Second, the survey showed that on the future of EU integration, the V4 countries’ expectations were divergent and fragmented. Polish and Czech experts expected more differentiated (multi-speed) integration, the Slovaks supported deeper integration of the euro area, and the Hungarians thought that the larger member states would increasingly dominate the institution. These results offer a warning that if fundamental questions about Europe’s future arise, the V4 is no longer likely to act as a coherent bloc (Nič and Dostál 2016).
Diverging views on Europe’s future
As the migration crisis settled down and the Brexit vote in the UK on 23 June 2016 accelerated the EU reform debate, the simmering divisions among the national views of the V4 came to the surface. In the run-up to the Bratislava Summit on 16 September, the V4 prime ministers met three times. The ambition of the Polish V4 presidency, as announced by Prime Minister Beata Szydło, was to table substantial proposals at the summit that would address sensitive issues regarding the functioning of the EU: the institutional balance in Brussels, relations between the EU institutions and the member states, and the EU’s political agenda. In the preparatory stages, however, an offensive approach towards EU institutions presented by Budapest and Warsaw generated a lot of concern in the two other national capitals. Prague and Bratislava did not want to support any radical moves that would create more discord and confrontation among EU leaders at the Bratislava Summit. Such a course of action would also go against the interests of the Slovak EU presidency, which as the host of the summit, had hoped to secure an agreement among the EU leaders on general principles for the post-Brexit EU.
In the end, the V4 managed to achieve concessions from its EU partners on migration policy. The Bratislava roadmap adopted the concept of ‘flexible solidarity’, which enables EU member states to decide, on a voluntary basis, on specific forms of contribution to the EU response, taking into account their experience and potential. Now it is up to the V4 countries to fill out the concept of ‘flexible solidarity’ with content and practical deliverables, so that it does not become an excuse for solidarity ‘a la carte’ and opt-outs from common EU migration policy in the future.
At their final press conferences after the Bratislava Summit, the V4 leaders again offered contrasting assessments of what had been achieved. Most notably, Hungary’s Prime Minister Orbán blasted the summit as a failure, while Slovakia’s Prime Minister Fico declared that it was ‘exceptionally successful’.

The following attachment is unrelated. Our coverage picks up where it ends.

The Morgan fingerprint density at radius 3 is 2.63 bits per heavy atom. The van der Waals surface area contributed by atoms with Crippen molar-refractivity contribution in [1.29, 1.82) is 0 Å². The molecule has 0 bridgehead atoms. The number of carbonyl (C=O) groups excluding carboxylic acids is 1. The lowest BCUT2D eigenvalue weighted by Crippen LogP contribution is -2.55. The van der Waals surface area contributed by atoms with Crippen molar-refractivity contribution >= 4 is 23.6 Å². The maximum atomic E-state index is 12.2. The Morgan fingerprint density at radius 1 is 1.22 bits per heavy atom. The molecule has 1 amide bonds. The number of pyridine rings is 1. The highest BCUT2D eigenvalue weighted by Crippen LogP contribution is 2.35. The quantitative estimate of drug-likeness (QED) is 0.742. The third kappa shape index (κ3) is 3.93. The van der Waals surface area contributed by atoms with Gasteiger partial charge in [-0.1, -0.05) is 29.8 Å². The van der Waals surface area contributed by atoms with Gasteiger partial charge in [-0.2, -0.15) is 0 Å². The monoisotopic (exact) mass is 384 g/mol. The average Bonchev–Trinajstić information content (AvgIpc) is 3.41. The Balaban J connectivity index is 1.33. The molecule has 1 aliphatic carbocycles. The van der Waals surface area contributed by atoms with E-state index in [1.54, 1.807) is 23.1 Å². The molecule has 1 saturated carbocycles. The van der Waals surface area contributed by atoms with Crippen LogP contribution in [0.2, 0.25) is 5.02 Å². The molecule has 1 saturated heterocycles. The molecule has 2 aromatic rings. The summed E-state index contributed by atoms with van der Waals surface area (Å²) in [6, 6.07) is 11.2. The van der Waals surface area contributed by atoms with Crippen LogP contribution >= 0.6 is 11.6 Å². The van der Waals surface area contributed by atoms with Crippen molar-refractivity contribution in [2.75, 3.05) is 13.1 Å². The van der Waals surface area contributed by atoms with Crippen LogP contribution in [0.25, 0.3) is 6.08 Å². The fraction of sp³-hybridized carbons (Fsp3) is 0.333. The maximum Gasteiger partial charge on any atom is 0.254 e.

So what is going on in the V4 and between its four countries? Although the regional group continues to meet and to coordinate in Brussels on a regular basis, there has recently been more creeping tension and discord. Several factors are now pulling the V4 in different directions, and some of them are long term and structural.
First, Poland has experienced a conservative revolution under Law and Justice’s one-party government, with fast, far-reaching changes being made to domestic and foreign policy. Controversial changes to the Constitutional Tribunal led to the European Commission’s decision to place Poland in a structured dialogue and under monitoring—the first time the relatively new Rule of Law framework (introduced in 2014 due to general concern about democratic backsliding in Hungary) has been triggered against a member state. The procedure could still progress to the next stage, potentially leading to the launch of sanctions under Article 7 of the Lisbon Treaty—a long-dormant law that could ultimately lead to the suspension of voting rights for the targeted member state. At the time of writing, there was no sign of willingness on the side of the Polish government to search for compromises and a successful resolution of the case.
This is a sign of the rapid decline of Poland’s influence in Brussels. This carries several risks for the V4’s cooperation: with Poland now in charge of the V4 rotating presidency, its agenda could be hijacked by Warsaw’s quarrel with EU institutions. Even more relevant is the fact that to hold sway as a powerful regional bloc in Brussels, the V4 has thus far to a large extent relied on Warsaw.
It is fair to note that Poland’s position in debates about the post-Brexit EU is still evolving. In a mixture of pragmatism and ideology, two chief factors seem to be the personal inclinations of Jarosław Kaczyński, the country’s leader in practice if not in title (formally he is just the chair of the ruling party), and the future evolution of the domestic political context (Buras 2016, 1).